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    As long as they have enough room to walk around - they'll make it work. I'm in a portable, with a growing number of students (gained two in the past few weeks!), and it's worked just fine. I actually prefer the partner to be somewhere else in the classroom, as part of the goal of using those partners - beyond just always using the same partner - is to give them a quick bit of physical movement in a lesson, so that they are much more engaged throughout.

    I generally change the partners up about as often as I do a major seating change - about once every 1 1/2 or 2 months. I use a list of their names, and then go through and start partnering up students (I'll have four columns after each name, and perhaps the first pair in the first column will be Bob and Sally...so I'll put Sally's name next to Bob, and Bob's name next to Sally in that column). At the beginning of the year, I used the initial assessments to help make those pairings quicker/easier, but as I've gotten to know them, I just do it off the top of my head now. Basically, it ends up being 4 columns of names, each corresponding to one direction. Then, I'll either make, or have the kids make, a small notecard-sized piece of paper, writing each of their four partners on the N/E/S/W (lots of ways you can do that - an actual compass, just a rectangle in the middle, just doing it on the sides of the notecard, etc...).

    It only took about a few practices for them to get it down pat, and just a slight bit of modeling so they know how to utilize the time appropriately and productively. I always make sure to include extension questions/tasks when I have them meet together, saying that no one should be going to sit back down at their seats until they hear me count down from 10 (or 5).

    So overall, it takes a bit of your time to set it up, and maybe 5-15 minutes in class to model it and to practice with some basic questions (Get together with your partner and share a favorite memory from Spring Break. You'll have 90 seconds to both share, and I expect you to be ready to share what your partner said. Okay, get together with your _N/S/E/W_ partner. -- I always hold off which partner until after the directions so they're engaged in the question itself).
     
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  11. otterpop

    otterpop Phenom

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    Thank you for the explanation!
     
  12. otterpop

    otterpop Phenom

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    Sometimes, but sometimes not. They do pretty good work when they're actually working with partners on an activity and can move around a bit. It's just turning and sharing quickly that is hard.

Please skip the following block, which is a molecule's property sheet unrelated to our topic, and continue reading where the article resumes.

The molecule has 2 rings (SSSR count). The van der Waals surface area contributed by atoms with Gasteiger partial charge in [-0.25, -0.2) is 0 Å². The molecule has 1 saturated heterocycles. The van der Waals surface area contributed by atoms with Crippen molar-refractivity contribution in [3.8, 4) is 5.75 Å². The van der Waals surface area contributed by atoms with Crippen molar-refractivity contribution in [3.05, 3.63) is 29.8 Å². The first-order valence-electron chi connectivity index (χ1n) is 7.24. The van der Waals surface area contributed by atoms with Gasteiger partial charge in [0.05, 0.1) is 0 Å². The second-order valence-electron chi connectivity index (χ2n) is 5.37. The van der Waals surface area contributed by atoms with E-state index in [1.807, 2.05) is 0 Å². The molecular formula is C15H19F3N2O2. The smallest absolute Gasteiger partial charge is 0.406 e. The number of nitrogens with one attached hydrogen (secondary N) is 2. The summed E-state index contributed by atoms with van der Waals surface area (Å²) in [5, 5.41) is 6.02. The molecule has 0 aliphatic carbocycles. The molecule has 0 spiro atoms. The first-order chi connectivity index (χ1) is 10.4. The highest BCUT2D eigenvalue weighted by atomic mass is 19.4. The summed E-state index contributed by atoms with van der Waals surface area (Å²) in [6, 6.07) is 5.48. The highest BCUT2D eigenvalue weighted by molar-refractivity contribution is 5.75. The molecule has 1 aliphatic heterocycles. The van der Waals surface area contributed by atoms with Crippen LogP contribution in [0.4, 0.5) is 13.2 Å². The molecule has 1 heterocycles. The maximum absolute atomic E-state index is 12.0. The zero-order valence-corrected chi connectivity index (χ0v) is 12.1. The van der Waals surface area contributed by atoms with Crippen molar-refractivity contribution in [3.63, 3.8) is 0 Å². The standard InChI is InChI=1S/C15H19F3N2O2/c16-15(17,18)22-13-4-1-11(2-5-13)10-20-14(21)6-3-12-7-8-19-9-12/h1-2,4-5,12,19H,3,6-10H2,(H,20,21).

I gave my kids something to do in assigned pairs today, and they love it. :) I wish we could do more - I see a lot of benefits to cooperative learning!
     
  13. ChristyF

    ChristyF Moderator

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    Is there a way to arrange their desks into groups? I'm fortunate enough to have a goo sized room, but I've gotten rid of a lot of my stuff to make more room for the kids. I very happily got rid of my desk many years ago and I still don't miss it. (I'm a stacker and all that open, flat surface....recipe for disaster. :D)
    The room I moved into at my current school had gotten tables to replace those chair/desks. It wasn't perfect, but it was easier than dealing with them. Would tables be a possibility? They were the expensive wooden tables, instead they were the more inexpensive from WalMart/Sam's. Good luck!
     
  14. CFClassroom

    CFClassroom Connoisseur

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    Could you put the chairs around the perimeter of the room and use the floor space for group or partner work?
     
  15. otterpop

    otterpop Phenom

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    I'd love to do this, but my room is just too small.

    Hmm... I wonder if a kind of double horseshoe would work... maybe I'll think about that for next year.

    I think I have too much furniture, too.
     
  16. otterpop

    otterpop Phenom

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    I'm a major stacker too!

    Where do you put your computer though?
     
  17. ChristyF

    ChristyF Moderator

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    I bought a small, plastic table (2x4 ft) and my computer and document camera fit perfectly on it. I have a rolling set of drawers for printer paper, dry erase markers, and electronic kerfluffle. The top is wood and my printer sits on it.